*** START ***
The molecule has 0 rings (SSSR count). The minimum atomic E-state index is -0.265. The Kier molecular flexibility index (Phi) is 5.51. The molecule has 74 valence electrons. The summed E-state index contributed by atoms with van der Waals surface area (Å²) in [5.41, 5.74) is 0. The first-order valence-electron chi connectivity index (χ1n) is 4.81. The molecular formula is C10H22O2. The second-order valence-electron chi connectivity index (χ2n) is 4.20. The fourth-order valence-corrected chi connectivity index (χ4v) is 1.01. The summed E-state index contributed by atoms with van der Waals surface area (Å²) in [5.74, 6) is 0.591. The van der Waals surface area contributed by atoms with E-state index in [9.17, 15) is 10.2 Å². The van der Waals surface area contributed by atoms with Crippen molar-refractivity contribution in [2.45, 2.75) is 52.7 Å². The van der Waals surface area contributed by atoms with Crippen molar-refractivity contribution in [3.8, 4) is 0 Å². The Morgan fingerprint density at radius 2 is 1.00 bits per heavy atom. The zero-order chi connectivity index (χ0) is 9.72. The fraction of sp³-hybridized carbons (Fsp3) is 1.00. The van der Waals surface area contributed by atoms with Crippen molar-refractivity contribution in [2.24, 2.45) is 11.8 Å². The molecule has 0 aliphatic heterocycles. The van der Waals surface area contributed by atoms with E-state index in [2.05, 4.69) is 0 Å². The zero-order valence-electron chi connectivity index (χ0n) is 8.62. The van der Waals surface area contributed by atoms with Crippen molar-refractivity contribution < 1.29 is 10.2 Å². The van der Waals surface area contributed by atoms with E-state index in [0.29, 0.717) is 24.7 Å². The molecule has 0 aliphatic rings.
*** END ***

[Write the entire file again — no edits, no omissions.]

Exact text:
The molecule has 0 rings (SSSR count). The minimum atomic E-state index is -0.265. The Kier molecular flexibility index (Phi) is 5.51. The molecule has 74 valence electrons. The summed E-state index contributed by atoms with van der Waals surface area (Å²) in [5.41, 5.74) is 0. The first-order valence-electron chi connectivity index (χ1n) is 4.81. The molecular formula is C10H22O2. The second-order valence-electron chi connectivity index (χ2n) is 4.20. The fourth-order valence-corrected chi connectivity index (χ4v) is 1.01. The summed E-state index contributed by atoms with van der Waals surface area (Å²) in [5.74, 6) is 0.591. The van der Waals surface area contributed by atoms with E-state index in [9.17, 15) is 10.2 Å². The van der Waals surface area contributed by atoms with Crippen molar-refractivity contribution in [2.45, 2.75) is 52.7 Å². The van der Waals surface area contributed by atoms with Crippen molar-refractivity contribution in [3.8, 4) is 0 Å². The Morgan fingerprint density at radius 2 is 1.00 bits per heavy atom. The zero-order chi connectivity index (χ0) is 9.72. The fraction of sp³-hybridized carbons (Fsp3) is 1.00. The van der Waals surface area contributed by atoms with Crippen molar-refractivity contribution in [2.24, 2.45) is 11.8 Å². The molecule has 0 aliphatic heterocycles. The van der Waals surface area contributed by atoms with E-state index in [2.05, 4.69) is 0 Å². The zero-order valence-electron chi connectivity index (χ0n) is 8.62. The van der Waals surface area contributed by atoms with Crippen molar-refractivity contribution < 1.29 is 10.2 Å². The van der Waals surface area contributed by atoms with E-state index in [0.29, 0.717) is 24.7 Å². The molecule has 0 aliphatic rings.